1. Introverts enjoy deep conversations, about ideas and theories.
  2. Introverts like to think before they speak.
  3. Introverts don’t talk unless they have something to say.
  4. Introverts are active listeners.
  5. Introverts are exhausted by small talk, because interaction drains their energy.

While engaging in light dialogue can be stressful and tiring for those of us who are introverted, this type of communication is inescapable. Therefore, fellow introverts, I encourage you to keep the benefits of small talk in mind the next time you find yourself on an airplane next to a stranger, at a networking event, or in the barber’s chair:

  1. Small talk provides an opportunity to connect.
  2. Small talk conveys interest, people like when you take an interest in them, and so they will like you.
  3. Small talk can lead to big things, such as relationships and business deals.
  4. Small talk puts you in the present moment.
  5. Small talk improves your problem-solving abilities.

In other words, small talk might advance the plot and enhance character after all.

Highly Quotable Films

Monty Pythin

Several weeks ago, my husband and I had an at-home date night. Dinner was gluten-free pesto pizza, and the movie was Night Shift, a 1982 comedy directed by Ron Howard and starring Henry Winkler and Michael Keaton as city morgue attendants who decide to become pimps. I was thrilled to see that the film was available on cable, because I had been regularly quoting from a particular scene and wanted to show my hubby the original (which I couldn’t find on YouTube). I first saw Night Shift in the theater when I was 14, because my mother, sister, and I were tired from shopping at the Sherman Oaks Galleria. (Shopping continues to exhaust me.) Though I saw the film again numerous times in my youth, I was amazed at how many of the lines I still remembered. I was also surprised at my restraint: I said only about half of them out loud.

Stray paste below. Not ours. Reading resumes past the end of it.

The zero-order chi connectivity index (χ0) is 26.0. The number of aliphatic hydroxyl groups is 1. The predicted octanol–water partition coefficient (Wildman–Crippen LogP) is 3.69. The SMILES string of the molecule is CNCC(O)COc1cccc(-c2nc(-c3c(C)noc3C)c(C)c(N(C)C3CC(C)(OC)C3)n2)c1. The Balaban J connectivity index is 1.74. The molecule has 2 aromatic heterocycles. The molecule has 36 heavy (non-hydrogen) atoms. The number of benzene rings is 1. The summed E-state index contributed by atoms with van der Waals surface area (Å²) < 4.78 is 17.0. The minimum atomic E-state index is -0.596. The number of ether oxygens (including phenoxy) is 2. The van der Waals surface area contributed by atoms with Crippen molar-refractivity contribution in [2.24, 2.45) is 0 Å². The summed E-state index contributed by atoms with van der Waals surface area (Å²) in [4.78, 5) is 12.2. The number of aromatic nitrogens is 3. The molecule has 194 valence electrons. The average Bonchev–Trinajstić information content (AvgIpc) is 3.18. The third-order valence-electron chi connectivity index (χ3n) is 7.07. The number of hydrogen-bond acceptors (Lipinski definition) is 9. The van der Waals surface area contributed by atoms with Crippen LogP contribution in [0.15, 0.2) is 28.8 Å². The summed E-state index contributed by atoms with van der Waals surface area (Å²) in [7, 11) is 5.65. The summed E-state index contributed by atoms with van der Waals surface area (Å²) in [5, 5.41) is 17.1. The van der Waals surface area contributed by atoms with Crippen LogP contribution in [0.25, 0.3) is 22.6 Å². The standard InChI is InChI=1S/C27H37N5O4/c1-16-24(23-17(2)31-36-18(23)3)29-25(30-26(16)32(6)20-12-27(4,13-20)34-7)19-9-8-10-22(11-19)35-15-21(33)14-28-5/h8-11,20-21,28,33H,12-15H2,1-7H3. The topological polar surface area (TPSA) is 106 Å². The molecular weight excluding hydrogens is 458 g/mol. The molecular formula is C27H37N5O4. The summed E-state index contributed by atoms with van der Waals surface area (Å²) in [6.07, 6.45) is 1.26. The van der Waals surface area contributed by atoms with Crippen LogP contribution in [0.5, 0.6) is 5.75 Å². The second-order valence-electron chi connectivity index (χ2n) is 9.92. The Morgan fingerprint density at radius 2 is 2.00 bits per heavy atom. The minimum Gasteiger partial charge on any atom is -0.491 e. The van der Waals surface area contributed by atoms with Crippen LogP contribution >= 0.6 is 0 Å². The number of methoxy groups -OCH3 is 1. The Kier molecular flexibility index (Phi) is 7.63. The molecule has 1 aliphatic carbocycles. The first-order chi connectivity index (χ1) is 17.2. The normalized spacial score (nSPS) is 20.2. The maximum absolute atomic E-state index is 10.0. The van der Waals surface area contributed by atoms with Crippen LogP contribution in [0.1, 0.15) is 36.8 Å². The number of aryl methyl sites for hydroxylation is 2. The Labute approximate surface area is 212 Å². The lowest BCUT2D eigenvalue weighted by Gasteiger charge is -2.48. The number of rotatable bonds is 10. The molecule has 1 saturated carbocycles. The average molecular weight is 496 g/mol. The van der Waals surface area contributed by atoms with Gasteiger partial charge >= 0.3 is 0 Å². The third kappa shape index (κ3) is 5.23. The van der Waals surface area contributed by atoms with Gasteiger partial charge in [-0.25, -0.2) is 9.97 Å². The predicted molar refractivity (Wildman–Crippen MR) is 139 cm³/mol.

Princess BrideTo me, Night Shift represents an HQF (highly quotable film). It offers not just the occasional piece of marvelous dialogue but a continuous succession of amusing utterances. I conducted an informal survey of online lists Airplaneof “most quotable movies.” The film cited most often was . . . Monty Python and the Holy Grail. (Interject your favorite line here; try to stop at one.) The following movies were also regularly identified: The Princess Bride, The Godfather, The AnchormanBig Lebowski, Napoleon Dynamite, and Anchorman: The Legend of Ron Burgundy. Other popular quotable films included The Wizard of Oz, Airplane!, Pulp Fiction, Mean Girls, Ghostbusters, Forrest Gump, Casablanca, Star Wars, Office Space, Caddyshack, and Young Frankenstein.